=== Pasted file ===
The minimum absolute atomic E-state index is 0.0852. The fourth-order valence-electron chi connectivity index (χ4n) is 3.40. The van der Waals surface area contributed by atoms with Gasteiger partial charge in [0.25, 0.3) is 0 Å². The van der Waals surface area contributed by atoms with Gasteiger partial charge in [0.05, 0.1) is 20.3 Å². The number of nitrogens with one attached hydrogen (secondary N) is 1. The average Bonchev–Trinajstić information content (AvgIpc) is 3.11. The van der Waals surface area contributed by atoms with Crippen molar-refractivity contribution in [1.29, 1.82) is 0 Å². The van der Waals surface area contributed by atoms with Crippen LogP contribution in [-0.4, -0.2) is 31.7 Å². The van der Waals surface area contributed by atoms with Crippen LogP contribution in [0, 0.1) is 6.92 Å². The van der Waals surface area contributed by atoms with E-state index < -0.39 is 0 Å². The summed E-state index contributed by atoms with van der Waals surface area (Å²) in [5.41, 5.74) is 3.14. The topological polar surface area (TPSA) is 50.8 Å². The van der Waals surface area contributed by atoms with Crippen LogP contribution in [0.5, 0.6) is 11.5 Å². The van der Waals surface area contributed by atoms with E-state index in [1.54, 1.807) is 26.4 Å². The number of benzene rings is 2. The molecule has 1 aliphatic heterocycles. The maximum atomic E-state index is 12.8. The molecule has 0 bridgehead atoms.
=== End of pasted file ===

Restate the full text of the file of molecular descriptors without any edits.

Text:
The minimum absolute atomic E-state index is 0.0852. The fourth-order valence-electron chi connectivity index (χ4n) is 3.40. The van der Waals surface area contributed by atoms with Gasteiger partial charge in [0.25, 0.3) is 0 Å². The van der Waals surface area contributed by atoms with Gasteiger partial charge in [0.05, 0.1) is 20.3 Å². The number of nitrogens with one attached hydrogen (secondary N) is 1. The average Bonchev–Trinajstić information content (AvgIpc) is 3.11. The van der Waals surface area contributed by atoms with Crippen molar-refractivity contribution in [1.29, 1.82) is 0 Å². The van der Waals surface area contributed by atoms with Crippen LogP contribution in [-0.4, -0.2) is 31.7 Å². The van der Waals surface area contributed by atoms with Crippen LogP contribution in [0, 0.1) is 6.92 Å². The van der Waals surface area contributed by atoms with E-state index < -0.39 is 0 Å². The summed E-state index contributed by atoms with van der Waals surface area (Å²) in [5.41, 5.74) is 3.14. The topological polar surface area (TPSA) is 50.8 Å². The van der Waals surface area contributed by atoms with Crippen LogP contribution in [0.5, 0.6) is 11.5 Å². The van der Waals surface area contributed by atoms with E-state index in [1.54, 1.807) is 26.4 Å². The number of benzene rings is 2. The molecule has 1 aliphatic heterocycles. The maximum atomic E-state index is 12.8. The molecule has 0 bridgehead atoms.